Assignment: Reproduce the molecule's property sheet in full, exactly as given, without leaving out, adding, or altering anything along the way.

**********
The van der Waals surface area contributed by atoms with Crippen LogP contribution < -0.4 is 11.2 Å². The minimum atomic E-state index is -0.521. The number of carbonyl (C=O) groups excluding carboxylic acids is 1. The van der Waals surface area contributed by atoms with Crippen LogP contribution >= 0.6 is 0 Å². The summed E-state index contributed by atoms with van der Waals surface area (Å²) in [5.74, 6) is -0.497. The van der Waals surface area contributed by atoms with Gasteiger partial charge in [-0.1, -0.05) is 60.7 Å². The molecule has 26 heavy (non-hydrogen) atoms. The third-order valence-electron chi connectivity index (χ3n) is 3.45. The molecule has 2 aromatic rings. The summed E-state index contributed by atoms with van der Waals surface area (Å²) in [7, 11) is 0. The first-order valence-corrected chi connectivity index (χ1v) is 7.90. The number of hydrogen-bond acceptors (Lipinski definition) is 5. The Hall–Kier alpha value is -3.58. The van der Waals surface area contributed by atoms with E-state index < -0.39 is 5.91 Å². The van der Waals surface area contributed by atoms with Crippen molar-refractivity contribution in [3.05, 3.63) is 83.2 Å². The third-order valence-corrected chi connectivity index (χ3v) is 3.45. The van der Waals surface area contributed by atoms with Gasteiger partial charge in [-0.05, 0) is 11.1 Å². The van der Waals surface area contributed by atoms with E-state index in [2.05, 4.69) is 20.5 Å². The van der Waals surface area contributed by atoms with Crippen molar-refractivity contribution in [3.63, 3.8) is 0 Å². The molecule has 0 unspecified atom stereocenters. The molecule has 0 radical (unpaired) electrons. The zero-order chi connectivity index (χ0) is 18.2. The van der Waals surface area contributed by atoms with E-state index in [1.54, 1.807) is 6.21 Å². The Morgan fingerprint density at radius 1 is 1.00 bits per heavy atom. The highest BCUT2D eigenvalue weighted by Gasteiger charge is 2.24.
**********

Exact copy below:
The van der Waals surface area contributed by atoms with Crippen LogP contribution < -0.4 is 11.2 Å². The minimum atomic E-state index is -0.521. The number of carbonyl (C=O) groups excluding carboxylic acids is 1. The van der Waals surface area contributed by atoms with Crippen LogP contribution >= 0.6 is 0 Å². The summed E-state index contributed by atoms with van der Waals surface area (Å²) in [5.74, 6) is -0.497. The van der Waals surface area contributed by atoms with Gasteiger partial charge in [-0.1, -0.05) is 60.7 Å². The molecule has 26 heavy (non-hydrogen) atoms. The third-order valence-electron chi connectivity index (χ3n) is 3.45. The molecule has 2 aromatic rings. The summed E-state index contributed by atoms with van der Waals surface area (Å²) in [7, 11) is 0. The first-order valence-corrected chi connectivity index (χ1v) is 7.90. The number of hydrogen-bond acceptors (Lipinski definition) is 5. The Hall–Kier alpha value is -3.58. The van der Waals surface area contributed by atoms with E-state index < -0.39 is 5.91 Å². The van der Waals surface area contributed by atoms with Crippen molar-refractivity contribution in [3.05, 3.63) is 83.2 Å². The third-order valence-corrected chi connectivity index (χ3v) is 3.45. The van der Waals surface area contributed by atoms with Gasteiger partial charge in [-0.05, 0) is 11.1 Å². The van der Waals surface area contributed by atoms with E-state index in [2.05, 4.69) is 20.5 Å². The van der Waals surface area contributed by atoms with Crippen molar-refractivity contribution in [3.63, 3.8) is 0 Å². The molecule has 0 unspecified atom stereocenters. The molecule has 0 radical (unpaired) electrons. The zero-order chi connectivity index (χ0) is 18.2. The van der Waals surface area contributed by atoms with E-state index in [1.54, 1.807) is 6.21 Å². The Morgan fingerprint density at radius 1 is 1.00 bits per heavy atom. The highest BCUT2D eigenvalue weighted by Gasteiger charge is 2.24.